And the Vatican will organise an Apostolic Visitation, a visit by its enforcers to some dioceses to ensure they are enforcing church law in dealing with child abuse.
    The same church law that has been previously used by bishops and church defenders to explain their cover up of abuse.

    You couldn’t make it up could you? “

  6. Brendan Kelleher SVD says:

    Response to Benedict’s letter. Not impressed.
    As someone who received his own formation in Ireland in the 1970’s, including theological studies at the Pontifical University of Ireland (Maynooth), too many memories flood back regarding the state of the Church there even in those days.

    Many bishops and priests lived very much a life of privilege. In the early years of my formation, the then Archbishop of Dublin, John Charles McQuaid had his residence by the sea in a very exclusive residential area, commuting to the Chancery in a chauffer driven car, and often in jest some would mention that having the initials J.C. made him believe he had absolute authority.
    Parish priests live separately from their associate pastors, owned horses and greyhounds which they raced, and on Mondays it was said that if you fell ill on any of the exclusive, members only, golf clubs scattered around the outskirts of Dublin, you would soon be surrounded by a veritable choir of Canons and Monsiniors. Clerical elitism must be rooted out if the trust and support of the ordinary faithful is to be rebuilt.

    As part of my formation I taught religion for a couple of hours a week in three different high schools, both in rural areas and the suburbs of Dublin. Already, in those days, the young were distancing themselves from the Church, and cynicism among them was rife. I was not surprised to see vocations drop off as the 70’s became the 80’s.

    The quality of formation given to the diocesan seminarians I studied with was dire, though some of my teachers told us it had improved quite a bit since their days. Developing a sense of responsibility and accountability never seemed high on the agenda, and assisting or monitoring development in affective maturity never seemed a priority. My work with the student council, which we changed into a student union affiliated with the national student union, much to the distress of more than one bishop, saw me frequently approached by female lay students with stories of what nowadays we’d name as “sexual harassment”, from diocesan seminarians. Trying to work through the Dean’s never worked, so you tried to do what you could by talking with their assistants, who would be senior classmen in their final year of formation, and with more than enough on their plates besides covering for lack of direction and leadership from the top.

    The analysis offered in the Pope’s letter is totally inadequate, and reflects both his own theological stance, (all his theology, be it Christology, Ecclesiology, Liturgy or the priesthood, is from above, with a suspicion of what can be learnt from the social sciences), and the quality of the advice he received from the Irish bishops during their recent meeting with him. As the news reports indicated, they saw a draft of the letter, and you can be sure there was some lobbying thereafter. That some of them are still smarting from the more demanding statements made by Archbishop Dermot Martin speaks volumes.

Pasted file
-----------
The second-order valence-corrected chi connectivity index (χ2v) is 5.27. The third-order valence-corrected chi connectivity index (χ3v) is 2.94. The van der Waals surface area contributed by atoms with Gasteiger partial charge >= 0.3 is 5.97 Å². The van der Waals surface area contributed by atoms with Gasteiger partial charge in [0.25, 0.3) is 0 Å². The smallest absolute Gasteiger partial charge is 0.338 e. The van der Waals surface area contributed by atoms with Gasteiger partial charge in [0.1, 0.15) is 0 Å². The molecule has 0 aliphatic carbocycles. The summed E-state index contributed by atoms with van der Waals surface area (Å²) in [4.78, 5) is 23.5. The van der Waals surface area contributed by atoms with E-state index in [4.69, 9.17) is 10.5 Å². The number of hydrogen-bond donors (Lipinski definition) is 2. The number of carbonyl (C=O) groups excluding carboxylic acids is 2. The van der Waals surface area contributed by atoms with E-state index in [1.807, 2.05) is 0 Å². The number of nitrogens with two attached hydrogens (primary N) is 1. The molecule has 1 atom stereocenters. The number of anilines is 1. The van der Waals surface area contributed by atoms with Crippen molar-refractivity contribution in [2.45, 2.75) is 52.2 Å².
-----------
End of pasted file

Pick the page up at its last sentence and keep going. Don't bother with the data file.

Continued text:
How much we can expect from the Apostolic Visitation, which it seems will be limited in scope, is also open to question. Visitators from Rome would need more time than they will given to even get a feel of the situation, even presuming no limitations that may come from lack knowledge of English, should some of the visitators not be native English speakers.

    As one with both family roots and family members in Ireland, and fond memories of time spent in Ireland, I pray for the renewal and recovery of the Church there. Over the years Ireland has given so much to the universal Church, her faithful deserve our prayers, and her Bishops and priests should also hear and attend to the call from all sides to demonstrate a greater sense of responsibility and accountability for the current situation.

  7. Tony says:

    In the weakest part of this letter, unfortunately, the Holy Father partly bumbles the diagnosis (no. 4) by attributing blame to “rapid transformation and secularization … (f)ast-paced social change” and the neglect of “adherence to Catholic teaching and values … sacramental and devotional practices.” Blame also for “priests and religious … thinking and assessing secular realities without sufficient reference to the Gospel … (Vatican II) misinterpreted,” plus a failure to apply “penal” aspects of canon law.

    No hint of the timeless problem of sin. Just sin.

    Actually the pope’s diagnosis is right on target. This is the timeless problem of sin. When was the last time you heard a homily addressing fornication, adultery, homosexual practices, birth control, abortion or any of the myriad of sins with which our secular society has no problem?

    The “Easter people” of Vatican II have lost touch with their sinfulness and the required sorrow and firm resolve to do better. Is it any surprise that it’s happened to our priests? Our Bishops?

    • Todd says:

      Unlike you and the Holy Father, I view the notion of generation exceptionalism with extreme skepticism. What you two are grasping at, but missing, is the notion that every individual and every society struggles with sin. The post-Vatican II generations are no exception for either greater sin or greater virtue.

      There is every indication that the sexual abuse of children predates the Council, as well as its cover-up of wrongdoing by the hierarchy.

      No, the pope bumbled this diagnosis. His personal experience with life in the 30’s and 40’s should have shown him that the pre-conciliar generations were by no means better than today’s.